- How closely did you work with your narrator before and during the recording process? Did you give them any pronunciation tips or special insight into the characters? Mike is such an amazing actor and narrator, with such sharp instincts and intuitiveness, that he needed no real “direction” from me. There were only a few Nebraska-related words or names that we needed to talk about. I hereby declare that Mike is now an honorary Nebraskan!
- Were there any real life inspirations behind your writing? My home town in Nebraska and my current town in California both played big roles in shaping the idea for the story (the special magic of small towns and big trees). And some of our memorable friends from my youth in Nebraska may have helped shape a character or two.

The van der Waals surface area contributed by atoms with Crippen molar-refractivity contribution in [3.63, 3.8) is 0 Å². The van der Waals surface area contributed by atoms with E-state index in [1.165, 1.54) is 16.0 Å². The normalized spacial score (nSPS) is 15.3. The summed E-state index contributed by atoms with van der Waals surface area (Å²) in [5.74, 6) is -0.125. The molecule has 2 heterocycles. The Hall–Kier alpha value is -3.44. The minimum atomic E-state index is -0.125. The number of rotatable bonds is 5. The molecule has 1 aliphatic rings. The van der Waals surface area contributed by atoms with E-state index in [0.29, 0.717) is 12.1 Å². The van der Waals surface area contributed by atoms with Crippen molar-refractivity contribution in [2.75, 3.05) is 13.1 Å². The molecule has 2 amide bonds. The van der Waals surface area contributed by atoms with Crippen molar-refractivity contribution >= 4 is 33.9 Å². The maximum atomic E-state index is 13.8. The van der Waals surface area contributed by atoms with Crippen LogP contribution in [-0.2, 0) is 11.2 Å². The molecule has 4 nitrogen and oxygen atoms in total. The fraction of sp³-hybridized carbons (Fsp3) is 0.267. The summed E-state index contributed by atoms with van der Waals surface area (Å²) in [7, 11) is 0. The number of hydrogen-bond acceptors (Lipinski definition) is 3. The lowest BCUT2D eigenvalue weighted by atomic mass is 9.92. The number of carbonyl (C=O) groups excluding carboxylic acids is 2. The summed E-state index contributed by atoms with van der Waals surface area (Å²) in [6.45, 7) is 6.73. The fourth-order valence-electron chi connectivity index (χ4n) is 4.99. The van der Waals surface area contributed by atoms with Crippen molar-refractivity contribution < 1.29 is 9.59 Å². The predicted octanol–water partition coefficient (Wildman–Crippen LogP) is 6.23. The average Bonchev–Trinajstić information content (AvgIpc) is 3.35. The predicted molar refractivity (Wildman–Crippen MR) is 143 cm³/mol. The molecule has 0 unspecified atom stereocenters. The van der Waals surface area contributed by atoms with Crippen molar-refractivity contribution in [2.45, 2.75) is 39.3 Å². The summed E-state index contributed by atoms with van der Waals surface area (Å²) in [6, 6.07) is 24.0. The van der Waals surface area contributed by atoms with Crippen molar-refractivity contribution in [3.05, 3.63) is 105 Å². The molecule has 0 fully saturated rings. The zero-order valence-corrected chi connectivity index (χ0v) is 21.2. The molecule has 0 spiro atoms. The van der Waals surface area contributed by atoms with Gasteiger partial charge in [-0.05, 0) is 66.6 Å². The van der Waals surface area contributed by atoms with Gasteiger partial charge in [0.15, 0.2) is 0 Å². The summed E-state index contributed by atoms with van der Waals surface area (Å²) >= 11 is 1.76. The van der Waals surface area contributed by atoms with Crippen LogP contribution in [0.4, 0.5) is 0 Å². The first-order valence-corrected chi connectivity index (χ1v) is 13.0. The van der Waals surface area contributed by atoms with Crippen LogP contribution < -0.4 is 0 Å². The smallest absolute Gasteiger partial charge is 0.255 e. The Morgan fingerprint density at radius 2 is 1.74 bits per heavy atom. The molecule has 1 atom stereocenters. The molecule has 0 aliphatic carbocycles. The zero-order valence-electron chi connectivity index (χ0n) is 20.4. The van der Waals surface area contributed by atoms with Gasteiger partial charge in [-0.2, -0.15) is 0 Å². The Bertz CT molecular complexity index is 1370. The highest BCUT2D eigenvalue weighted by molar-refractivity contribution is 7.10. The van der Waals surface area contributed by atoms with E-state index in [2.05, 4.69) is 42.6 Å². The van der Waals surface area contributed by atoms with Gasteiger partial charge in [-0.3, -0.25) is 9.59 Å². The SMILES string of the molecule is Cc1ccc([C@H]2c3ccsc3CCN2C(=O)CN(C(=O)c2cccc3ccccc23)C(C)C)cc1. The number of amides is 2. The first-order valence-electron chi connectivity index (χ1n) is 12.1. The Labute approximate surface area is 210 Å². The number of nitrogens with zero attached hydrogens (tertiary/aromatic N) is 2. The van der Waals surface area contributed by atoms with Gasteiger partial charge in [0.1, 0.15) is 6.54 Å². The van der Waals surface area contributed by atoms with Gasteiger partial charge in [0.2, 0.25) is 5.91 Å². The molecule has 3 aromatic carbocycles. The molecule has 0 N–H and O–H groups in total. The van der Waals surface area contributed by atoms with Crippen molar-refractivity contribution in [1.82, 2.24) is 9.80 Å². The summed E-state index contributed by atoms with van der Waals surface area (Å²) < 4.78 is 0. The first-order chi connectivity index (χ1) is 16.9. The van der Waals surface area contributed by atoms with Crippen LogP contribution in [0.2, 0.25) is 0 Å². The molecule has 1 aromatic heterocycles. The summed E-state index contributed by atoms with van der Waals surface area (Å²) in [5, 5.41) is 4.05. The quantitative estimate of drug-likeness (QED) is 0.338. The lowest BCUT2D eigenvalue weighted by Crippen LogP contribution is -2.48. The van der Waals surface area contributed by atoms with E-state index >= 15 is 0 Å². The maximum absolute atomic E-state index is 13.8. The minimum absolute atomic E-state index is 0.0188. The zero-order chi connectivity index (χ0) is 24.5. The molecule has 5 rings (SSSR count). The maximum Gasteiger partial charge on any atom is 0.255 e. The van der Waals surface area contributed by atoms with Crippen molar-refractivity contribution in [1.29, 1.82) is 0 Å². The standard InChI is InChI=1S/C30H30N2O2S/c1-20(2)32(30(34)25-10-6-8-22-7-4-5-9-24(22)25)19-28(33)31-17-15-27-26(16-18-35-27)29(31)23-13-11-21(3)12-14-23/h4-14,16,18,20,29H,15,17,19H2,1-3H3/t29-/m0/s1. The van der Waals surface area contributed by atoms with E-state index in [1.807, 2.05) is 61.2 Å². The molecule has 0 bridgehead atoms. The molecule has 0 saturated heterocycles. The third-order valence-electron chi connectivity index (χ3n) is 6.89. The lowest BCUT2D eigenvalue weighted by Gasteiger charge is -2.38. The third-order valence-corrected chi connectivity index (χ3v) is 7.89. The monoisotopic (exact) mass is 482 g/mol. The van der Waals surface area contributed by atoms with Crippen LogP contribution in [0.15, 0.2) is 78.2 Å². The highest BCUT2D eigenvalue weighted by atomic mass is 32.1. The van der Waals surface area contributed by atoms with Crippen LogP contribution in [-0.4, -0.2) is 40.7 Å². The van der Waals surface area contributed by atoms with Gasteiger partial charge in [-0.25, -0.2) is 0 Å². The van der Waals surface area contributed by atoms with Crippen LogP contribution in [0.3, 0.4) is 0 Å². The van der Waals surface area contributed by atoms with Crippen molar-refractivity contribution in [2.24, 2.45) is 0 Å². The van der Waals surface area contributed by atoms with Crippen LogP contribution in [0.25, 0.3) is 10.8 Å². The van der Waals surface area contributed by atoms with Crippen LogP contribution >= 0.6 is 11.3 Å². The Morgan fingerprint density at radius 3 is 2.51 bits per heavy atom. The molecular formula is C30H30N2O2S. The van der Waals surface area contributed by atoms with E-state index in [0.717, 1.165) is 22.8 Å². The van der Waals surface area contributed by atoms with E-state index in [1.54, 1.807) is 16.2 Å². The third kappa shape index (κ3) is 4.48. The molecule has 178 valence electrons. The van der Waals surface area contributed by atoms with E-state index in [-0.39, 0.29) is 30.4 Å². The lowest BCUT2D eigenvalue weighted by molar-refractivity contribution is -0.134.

- What’s your favorite:
- Song: Stranger in Paradise
- Book: A Tale of Two Cities
- Television show: All in the Family
- Movie: (that’s a tough one) Doctor Zhivago
- Band: My son and daughter are in bands: Cave Babies, SOAR, and Coherence. Check them out!
- What bits of advice would you give to aspiring authors? Ah, that’s easy: read good literature, as much as you can get your hands on! Browse the library for forgotten classics.
- What’s next for you? The next story is set in California, not Nebraska. It’s about a retired couple confronted with the loneliness of too much togetherness. They begin to realize that, sometimes, two’s not company, it’s a crowd. She wants to make new friends, but he has grander ideas. So he goes overboard with a certain guilty promise and an obsession to keep that promise. I just have to figure out whether he sinks or swims (so to speak).